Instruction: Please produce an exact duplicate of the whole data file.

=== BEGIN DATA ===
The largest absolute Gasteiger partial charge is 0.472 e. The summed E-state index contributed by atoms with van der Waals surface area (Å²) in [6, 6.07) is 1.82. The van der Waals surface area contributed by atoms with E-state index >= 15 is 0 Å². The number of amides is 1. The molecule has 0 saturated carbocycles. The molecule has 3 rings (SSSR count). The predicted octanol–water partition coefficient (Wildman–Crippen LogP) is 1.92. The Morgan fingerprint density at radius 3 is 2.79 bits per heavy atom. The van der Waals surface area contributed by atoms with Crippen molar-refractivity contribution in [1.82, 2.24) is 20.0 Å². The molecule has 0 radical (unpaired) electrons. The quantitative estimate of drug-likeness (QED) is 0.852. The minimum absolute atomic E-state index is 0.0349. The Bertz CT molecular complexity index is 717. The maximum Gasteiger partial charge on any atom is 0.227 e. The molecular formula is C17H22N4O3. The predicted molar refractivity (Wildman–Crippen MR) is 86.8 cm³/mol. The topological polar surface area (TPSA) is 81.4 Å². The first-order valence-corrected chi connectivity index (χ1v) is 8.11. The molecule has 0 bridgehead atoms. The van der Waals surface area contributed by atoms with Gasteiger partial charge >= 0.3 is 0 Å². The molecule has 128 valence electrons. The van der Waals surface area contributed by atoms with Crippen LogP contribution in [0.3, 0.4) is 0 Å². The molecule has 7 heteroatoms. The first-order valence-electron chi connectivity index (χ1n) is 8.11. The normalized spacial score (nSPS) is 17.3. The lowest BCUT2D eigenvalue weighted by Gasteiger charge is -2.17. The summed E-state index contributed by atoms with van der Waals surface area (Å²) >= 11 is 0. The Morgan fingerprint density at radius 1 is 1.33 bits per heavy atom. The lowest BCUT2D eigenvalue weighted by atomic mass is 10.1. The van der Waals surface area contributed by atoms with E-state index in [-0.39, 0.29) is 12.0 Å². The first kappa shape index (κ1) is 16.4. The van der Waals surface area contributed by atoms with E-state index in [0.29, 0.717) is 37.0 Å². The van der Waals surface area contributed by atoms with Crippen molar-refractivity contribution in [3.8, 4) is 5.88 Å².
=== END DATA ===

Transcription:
The largest absolute Gasteiger partial charge is 0.472 e. The summed E-state index contributed by atoms with van der Waals surface area (Å²) in [6, 6.07) is 1.82. The van der Waals surface area contributed by atoms with E-state index >= 15 is 0 Å². The number of amides is 1. The molecule has 0 saturated carbocycles. The molecule has 3 rings (SSSR count). The predicted octanol–water partition coefficient (Wildman–Crippen LogP) is 1.92. The Morgan fingerprint density at radius 3 is 2.79 bits per heavy atom. The van der Waals surface area contributed by atoms with Crippen molar-refractivity contribution in [1.82, 2.24) is 20.0 Å². The molecule has 0 radical (unpaired) electrons. The quantitative estimate of drug-likeness (QED) is 0.852. The minimum absolute atomic E-state index is 0.0349. The Bertz CT molecular complexity index is 717. The maximum Gasteiger partial charge on any atom is 0.227 e. The molecular formula is C17H22N4O3. The predicted molar refractivity (Wildman–Crippen MR) is 86.8 cm³/mol. The topological polar surface area (TPSA) is 81.4 Å². The first-order valence-corrected chi connectivity index (χ1v) is 8.11. The molecule has 0 bridgehead atoms. The van der Waals surface area contributed by atoms with Gasteiger partial charge >= 0.3 is 0 Å². The molecule has 128 valence electrons. The van der Waals surface area contributed by atoms with Crippen LogP contribution in [0.3, 0.4) is 0 Å². The molecule has 7 heteroatoms. The first-order valence-electron chi connectivity index (χ1n) is 8.11. The normalized spacial score (nSPS) is 17.3. The lowest BCUT2D eigenvalue weighted by Gasteiger charge is -2.17. The summed E-state index contributed by atoms with van der Waals surface area (Å²) >= 11 is 0. The Morgan fingerprint density at radius 1 is 1.33 bits per heavy atom. The lowest BCUT2D eigenvalue weighted by atomic mass is 10.1. The van der Waals surface area contributed by atoms with E-state index in [-0.39, 0.29) is 12.0 Å². The first kappa shape index (κ1) is 16.4. The van der Waals surface area contributed by atoms with E-state index in [0.29, 0.717) is 37.0 Å². The van der Waals surface area contributed by atoms with Crippen molar-refractivity contribution in [3.8, 4) is 5.88 Å².